Madam Speaker, with this in mind, let me propose to the hon. Minister of Finance and National Planning to carry out sensitisation workshops for the hon. Ministers and hon. Members of Parliament on CDF measures, operations and guidelines before implementing the Decentralisation Policy in this Budget.


Madam Speaker: Order!


Mr Kafwaya: On a point of order, Madam.


Madam Speaker: A point of order is raised.


Mr Kafwaya: Madam Speaker, I thank you sincerely for granting me this point of order. Allow me to apologise to my hon. Colleague for disturbing her thought process.


Madam Speaker, this point of order is in view of Standing Order 55, which states:


“The House shall dispose of business in the order it appears on the Order Paper or in such other order as the Speaker may, for the convenience of the House, direct.”


Madam Speaker, we have a practice in this House where business is disposed off in line with what I have just quoted, which means that your hon. Members are aware of how business is going to be conducted. My point of order is: Is the hon. Minister of Finance and National Planning in order to stay away from the House when he knows very well that we are discussing his Motion? He cannot even doubt because the order of disposal of business is on today’s Order Paper. Is the hon. Minister of Finance and National Planning in order not to be in the House when his Motion is under discussion? I seek your serious ruling, Madam Speaker.


Hon. Opposition Members: Hear, hear!


Madam Speaker: Indeed, I notice the hon. Minister is not here, but arrangements have been made for somebody to stand in for him as he has taken leave of the House briefly. So, the observation in that point of order is important, but, unfortunately, there is somebody standing in the place of the hon. Minister of Finance and National Planning. The Government Chief Whip is here.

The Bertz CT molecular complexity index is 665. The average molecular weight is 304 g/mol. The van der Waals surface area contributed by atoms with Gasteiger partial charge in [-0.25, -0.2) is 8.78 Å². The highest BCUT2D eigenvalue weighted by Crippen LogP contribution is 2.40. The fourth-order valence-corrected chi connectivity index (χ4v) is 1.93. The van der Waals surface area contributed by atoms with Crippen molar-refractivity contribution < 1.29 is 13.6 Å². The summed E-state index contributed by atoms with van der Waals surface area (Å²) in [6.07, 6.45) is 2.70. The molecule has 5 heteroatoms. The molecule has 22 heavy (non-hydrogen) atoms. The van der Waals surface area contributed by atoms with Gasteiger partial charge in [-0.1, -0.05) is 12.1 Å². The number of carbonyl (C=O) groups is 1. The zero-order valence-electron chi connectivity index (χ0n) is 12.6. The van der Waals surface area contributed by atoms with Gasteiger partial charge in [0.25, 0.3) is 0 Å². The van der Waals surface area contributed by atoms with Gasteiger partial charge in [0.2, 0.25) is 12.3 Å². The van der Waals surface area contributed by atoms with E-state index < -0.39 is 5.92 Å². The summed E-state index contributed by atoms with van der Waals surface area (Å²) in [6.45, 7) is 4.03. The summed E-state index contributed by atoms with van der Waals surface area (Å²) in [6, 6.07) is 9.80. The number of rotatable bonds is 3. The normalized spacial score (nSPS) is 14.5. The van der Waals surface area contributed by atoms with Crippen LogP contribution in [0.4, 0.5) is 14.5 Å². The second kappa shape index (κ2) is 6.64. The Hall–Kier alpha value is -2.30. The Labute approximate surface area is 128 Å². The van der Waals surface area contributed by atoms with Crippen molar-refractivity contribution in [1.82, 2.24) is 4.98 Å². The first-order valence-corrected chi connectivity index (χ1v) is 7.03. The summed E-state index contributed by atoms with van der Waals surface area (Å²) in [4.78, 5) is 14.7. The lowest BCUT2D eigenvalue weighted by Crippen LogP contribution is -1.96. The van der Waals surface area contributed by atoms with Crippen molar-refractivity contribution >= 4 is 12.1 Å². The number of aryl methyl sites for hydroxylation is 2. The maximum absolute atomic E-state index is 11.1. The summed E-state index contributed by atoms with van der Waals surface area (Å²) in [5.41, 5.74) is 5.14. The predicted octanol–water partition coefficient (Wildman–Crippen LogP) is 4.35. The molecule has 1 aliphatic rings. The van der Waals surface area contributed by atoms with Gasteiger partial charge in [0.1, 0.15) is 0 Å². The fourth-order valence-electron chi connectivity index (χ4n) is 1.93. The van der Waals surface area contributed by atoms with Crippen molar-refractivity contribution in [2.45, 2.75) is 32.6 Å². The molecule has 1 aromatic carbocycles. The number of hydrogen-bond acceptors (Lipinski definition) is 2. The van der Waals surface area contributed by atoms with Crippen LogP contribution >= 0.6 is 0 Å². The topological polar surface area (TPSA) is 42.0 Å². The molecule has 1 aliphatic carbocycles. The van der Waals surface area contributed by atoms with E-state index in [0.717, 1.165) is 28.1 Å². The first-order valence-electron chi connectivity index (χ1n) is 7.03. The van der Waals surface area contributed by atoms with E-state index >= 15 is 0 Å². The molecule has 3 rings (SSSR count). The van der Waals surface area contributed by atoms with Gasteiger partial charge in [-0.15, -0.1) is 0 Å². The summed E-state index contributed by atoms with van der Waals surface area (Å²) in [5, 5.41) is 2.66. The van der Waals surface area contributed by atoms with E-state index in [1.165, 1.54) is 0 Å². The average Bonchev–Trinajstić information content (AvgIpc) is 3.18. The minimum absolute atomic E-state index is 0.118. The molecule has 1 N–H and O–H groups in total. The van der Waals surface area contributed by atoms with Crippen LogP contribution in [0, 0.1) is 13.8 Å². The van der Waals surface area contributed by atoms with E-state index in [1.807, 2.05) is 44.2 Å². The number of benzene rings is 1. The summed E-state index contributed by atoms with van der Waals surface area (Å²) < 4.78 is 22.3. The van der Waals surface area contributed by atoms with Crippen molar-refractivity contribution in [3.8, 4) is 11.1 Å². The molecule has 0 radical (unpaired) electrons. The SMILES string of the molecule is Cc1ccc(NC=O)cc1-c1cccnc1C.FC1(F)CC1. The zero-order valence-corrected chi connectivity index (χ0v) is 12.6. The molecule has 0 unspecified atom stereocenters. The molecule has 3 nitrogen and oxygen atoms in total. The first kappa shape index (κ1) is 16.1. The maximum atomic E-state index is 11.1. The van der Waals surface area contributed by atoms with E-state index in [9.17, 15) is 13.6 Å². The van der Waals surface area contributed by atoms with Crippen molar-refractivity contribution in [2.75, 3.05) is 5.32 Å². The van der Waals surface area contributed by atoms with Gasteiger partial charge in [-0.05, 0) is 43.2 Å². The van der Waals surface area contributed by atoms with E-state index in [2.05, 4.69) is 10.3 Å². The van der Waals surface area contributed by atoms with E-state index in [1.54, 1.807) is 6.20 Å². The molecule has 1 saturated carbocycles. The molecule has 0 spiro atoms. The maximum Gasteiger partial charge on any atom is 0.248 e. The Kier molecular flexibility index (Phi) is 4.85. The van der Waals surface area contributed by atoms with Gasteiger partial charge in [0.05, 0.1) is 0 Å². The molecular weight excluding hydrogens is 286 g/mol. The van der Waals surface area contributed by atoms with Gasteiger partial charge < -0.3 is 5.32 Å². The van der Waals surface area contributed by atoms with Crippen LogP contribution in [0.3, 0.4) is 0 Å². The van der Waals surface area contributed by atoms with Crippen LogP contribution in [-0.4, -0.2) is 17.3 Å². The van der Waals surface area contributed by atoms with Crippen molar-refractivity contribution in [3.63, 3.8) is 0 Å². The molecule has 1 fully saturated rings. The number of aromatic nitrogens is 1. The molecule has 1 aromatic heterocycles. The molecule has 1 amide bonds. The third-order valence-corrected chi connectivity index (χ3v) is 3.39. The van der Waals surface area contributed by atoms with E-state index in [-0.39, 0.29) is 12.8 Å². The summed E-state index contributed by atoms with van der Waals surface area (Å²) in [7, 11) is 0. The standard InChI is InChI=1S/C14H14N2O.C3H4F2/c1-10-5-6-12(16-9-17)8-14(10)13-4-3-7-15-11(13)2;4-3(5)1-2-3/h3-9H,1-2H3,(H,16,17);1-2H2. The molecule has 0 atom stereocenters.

Mr Kampyongo interjected.


Madam Speaker: Other hon. Cabinet Ministers are also here. So, I do not know if the hon. Member for Shiwang’andu wants to engage in a conversation with the Chair.



Mr Kampyongo: Madam Speaker, we are obliged.


Madam Speaker: Thank you very much. Hon. Member for Milanzi, please proceed.


Ms Phiri: Madam Speaker, allow me to update the hon. Members of Parliament on your right that the Patriotic Front (PF) Administration made tremendous efforts in developing measures that would ensure that there was a smooth flow of decentralisation in this country.


Madam Speaker, on education, K18.3 billion has been allocated to the education sector in this Budget. There is no clear, deliberate policy outlining the number of women teachers who will be employed from the 30,000 teachers to be recruited. These teachers were trained by the PF Administration. If more female teachers are recruited, there will be a remarkable improvement in terms of service delivery in the education sector.


Madam Speaker, in addition to the existing secondary schools that have been built by the PF Government in Milanzi, in particular, the people of Milanzi would like to have a girls boarding secondary school built to cater for girls in Milanzi Parliamentary Constituency. Putting up a girl’s secondary school in Milanzi will mitigate early marriages and encourage the girl child to be in school.


Madam Speaker, the beneficiaries of the Keep Girls in School Programme have been increased to 48,000, but this is not sufficient. The increase should have gone to 80,000 to help keep girls in school up to Grade 12.


Madam Speaker, on health, it is the prayer of the women across this country, Milanzi in particular, that they have a share of the 11,000 jobs to be created in the health sector. Inadequate health personnel in health institutions also negatively affects women who are the care givers in most cases.


Madam Speaker, the Coronavirus Disease 2019 (COVID-19) pandemic is still around. The K13.9 billion proposed for the health sector is not adequate –


Madam Speaker: Order!


The hon. Member’s time expired.


Mr Siachisumo (Lufwanyama): Madam Speaker, thank you for giving me this opportunity to represent the people of Lufwanyama and to add my voice on the Motion of Supply.


Madam Speaker, I thank the Seventh Republican President, the Commander in Chief, Mr Hakainde Hichilema, President of Zambia, for appointing the hon. Minister of Finance and National Planning who has vast experience. He has been an hon. Minister of Finance and National Planning before from 2008 to 2011. He is a man with vast experience and very educated in economics. He knows what it means to present the Budget to the House.